Jailed Alexei Navalny, the leader of the Russian opposition, claimed on Wednesday that Yevgeny Prigozhin, the creator of the Wagner private military firm that played a significant role in the conflict in Ukraine, had visited his prison to recruit prisoners.
Navalny, who is detained in the Melekhovo IK-6 Maximum Security Penitentiary, roughly 250 kilometers (115 miles) east of Moscow, where he has frequently spent time in solitary confinement, said that an unnamed “eyewitness” had told him about Prigozhin’s visit.
He said that Prigozhin had offered convicts a pardon if they survived six months with Wagner, and that between 80 and 90 of them accepted his offer after being given five minutes to consider it. He did not say when the alleged visit took place.
Prigozhin, in comments released by his press service, declined to confirm the visit but said he saw nothing wrong in offering prisoners a “second chance” in life.
“No one can deprive a person of the right to defend his motherland, his mother and his family by all available means,” he said.
In September, footage was released of Prigozhin, who served nine years in prison during the Soviet era for crimes including theft and fraud, offering a similar deal to convicts at a prison in the city of Yoshkar-Ola, 760 km (470 miles) east of Moscow.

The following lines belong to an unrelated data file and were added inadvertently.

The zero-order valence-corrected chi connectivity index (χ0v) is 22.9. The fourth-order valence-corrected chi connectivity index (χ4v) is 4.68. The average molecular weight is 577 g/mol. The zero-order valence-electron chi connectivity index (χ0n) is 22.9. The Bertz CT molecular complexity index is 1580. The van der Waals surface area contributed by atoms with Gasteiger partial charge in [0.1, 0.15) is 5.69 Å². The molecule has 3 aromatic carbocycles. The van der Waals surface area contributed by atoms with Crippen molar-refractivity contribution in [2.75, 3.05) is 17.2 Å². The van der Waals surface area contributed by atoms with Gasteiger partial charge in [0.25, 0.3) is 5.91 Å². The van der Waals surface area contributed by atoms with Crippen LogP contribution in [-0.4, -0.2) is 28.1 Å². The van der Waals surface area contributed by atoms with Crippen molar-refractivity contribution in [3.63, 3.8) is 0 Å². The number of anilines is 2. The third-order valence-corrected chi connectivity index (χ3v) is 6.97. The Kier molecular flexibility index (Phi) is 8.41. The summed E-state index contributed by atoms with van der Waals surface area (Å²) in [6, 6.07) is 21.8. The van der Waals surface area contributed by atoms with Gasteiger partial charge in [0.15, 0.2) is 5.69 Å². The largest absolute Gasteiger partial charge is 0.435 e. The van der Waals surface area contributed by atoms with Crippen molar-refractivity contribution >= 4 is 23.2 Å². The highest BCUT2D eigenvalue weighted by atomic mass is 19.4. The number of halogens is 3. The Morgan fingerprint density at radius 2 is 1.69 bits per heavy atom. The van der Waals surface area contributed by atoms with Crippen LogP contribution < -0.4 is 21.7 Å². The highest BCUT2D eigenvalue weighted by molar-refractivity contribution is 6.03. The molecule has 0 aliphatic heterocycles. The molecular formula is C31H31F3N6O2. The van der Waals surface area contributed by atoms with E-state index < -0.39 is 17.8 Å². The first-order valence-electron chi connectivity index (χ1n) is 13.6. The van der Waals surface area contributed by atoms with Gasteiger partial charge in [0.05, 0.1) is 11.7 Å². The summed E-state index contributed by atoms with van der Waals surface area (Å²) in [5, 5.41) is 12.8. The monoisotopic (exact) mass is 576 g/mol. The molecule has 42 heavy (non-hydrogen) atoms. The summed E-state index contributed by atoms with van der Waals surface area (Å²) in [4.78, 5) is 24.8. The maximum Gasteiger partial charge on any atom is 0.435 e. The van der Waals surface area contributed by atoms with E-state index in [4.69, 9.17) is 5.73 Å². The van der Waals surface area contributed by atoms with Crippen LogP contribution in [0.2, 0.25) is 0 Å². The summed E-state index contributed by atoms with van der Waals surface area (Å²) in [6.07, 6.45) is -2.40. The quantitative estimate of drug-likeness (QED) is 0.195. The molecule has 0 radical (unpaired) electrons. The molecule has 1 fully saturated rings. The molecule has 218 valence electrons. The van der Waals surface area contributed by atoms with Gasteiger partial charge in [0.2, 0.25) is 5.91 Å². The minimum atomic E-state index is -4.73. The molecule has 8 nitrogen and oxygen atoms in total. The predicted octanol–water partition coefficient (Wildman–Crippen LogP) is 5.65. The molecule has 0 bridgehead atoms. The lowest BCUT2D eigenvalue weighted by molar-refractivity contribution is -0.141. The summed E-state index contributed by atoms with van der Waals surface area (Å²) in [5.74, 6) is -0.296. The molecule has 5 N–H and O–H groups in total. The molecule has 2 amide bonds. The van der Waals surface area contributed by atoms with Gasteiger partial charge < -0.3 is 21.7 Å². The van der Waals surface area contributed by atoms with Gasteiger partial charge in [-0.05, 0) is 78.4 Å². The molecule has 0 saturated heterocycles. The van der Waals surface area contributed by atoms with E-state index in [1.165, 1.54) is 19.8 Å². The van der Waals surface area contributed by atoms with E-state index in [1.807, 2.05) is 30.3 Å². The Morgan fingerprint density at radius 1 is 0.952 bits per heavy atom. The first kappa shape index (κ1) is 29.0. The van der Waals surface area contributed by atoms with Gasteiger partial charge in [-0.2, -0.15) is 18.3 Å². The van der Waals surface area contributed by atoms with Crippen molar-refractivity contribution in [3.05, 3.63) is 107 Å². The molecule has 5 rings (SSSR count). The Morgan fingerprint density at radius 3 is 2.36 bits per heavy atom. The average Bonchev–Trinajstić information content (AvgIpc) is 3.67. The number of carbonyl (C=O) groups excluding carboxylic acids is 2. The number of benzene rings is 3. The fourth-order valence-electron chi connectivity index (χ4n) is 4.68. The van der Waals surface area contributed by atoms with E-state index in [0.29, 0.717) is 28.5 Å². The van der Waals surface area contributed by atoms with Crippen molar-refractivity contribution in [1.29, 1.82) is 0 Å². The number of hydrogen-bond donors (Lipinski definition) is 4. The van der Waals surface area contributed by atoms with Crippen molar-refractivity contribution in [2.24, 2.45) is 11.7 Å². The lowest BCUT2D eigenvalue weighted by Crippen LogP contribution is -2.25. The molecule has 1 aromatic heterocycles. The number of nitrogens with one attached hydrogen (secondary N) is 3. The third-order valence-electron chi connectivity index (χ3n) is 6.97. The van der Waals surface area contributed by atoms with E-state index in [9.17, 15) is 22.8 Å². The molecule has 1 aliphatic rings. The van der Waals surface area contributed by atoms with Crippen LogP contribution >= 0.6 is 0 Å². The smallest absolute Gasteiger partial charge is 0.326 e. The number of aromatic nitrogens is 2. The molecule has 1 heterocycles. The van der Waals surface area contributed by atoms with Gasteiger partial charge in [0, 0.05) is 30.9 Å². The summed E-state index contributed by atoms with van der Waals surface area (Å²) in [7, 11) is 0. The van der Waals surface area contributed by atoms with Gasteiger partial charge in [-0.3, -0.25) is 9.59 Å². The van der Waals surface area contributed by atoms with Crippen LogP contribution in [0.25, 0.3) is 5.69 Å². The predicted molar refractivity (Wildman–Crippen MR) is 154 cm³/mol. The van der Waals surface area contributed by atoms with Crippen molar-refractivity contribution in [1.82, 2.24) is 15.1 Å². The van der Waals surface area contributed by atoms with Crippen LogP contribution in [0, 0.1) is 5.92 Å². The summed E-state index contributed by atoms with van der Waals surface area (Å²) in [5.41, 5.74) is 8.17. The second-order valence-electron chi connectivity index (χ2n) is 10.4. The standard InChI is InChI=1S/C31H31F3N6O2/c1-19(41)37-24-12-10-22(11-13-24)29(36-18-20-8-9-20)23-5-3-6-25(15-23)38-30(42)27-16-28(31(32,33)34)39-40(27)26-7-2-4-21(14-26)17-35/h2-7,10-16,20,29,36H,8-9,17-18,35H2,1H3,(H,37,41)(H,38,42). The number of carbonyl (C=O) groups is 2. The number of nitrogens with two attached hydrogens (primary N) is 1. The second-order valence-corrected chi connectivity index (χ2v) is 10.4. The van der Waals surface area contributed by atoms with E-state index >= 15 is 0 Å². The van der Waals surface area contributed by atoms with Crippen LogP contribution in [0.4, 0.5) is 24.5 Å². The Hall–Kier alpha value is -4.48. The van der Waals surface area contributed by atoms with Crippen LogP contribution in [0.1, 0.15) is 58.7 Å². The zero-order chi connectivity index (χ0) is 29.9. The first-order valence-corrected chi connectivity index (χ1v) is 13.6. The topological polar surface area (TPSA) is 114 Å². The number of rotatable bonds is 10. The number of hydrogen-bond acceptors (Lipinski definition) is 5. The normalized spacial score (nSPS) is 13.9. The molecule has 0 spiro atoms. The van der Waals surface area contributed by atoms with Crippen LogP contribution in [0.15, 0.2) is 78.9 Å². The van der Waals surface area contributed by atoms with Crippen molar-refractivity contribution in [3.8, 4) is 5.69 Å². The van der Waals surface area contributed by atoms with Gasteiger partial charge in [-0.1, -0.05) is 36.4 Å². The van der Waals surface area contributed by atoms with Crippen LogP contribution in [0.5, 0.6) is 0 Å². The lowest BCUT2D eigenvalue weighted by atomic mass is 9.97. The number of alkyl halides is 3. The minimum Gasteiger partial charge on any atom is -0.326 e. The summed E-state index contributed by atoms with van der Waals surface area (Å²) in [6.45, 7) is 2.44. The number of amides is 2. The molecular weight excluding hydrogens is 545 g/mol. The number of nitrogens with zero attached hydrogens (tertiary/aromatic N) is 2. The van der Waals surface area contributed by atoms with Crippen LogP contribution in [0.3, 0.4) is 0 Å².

The Wagner Group, which Prigozhin has said he founded in 2014, has become increasingly prominent during the Ukraine war, including during a brutal, long-running battle for the small city of Bakhmut.
Navalny, President Vladimir Putin’s most outspoken domestic critic and a trenchant opponent of the war in Ukraine, is currently serving sentences totalling 11-1/2 years on charges including fraud and contempt of court. Navalny and Western governments say the charges against him are politically motivated.
In his Twitter post, he said the recruitment of convicts to fight in Ukraine showed the corrosion of the Russian state.
Navalny, who can post on social media through his attorneys and allies, claimed that “the pillars of law are being undermined in Russia for the sake of a future defeat in a disgraceful conflict.”
In his answer, Prigozhin criticized the government for allowing many of Navalny’s supporters to emigrate.
He claimed that they ought to have been brought together, organized into a single punitive battalion, and delivered to him. And without a sure, they all would have died as heroes.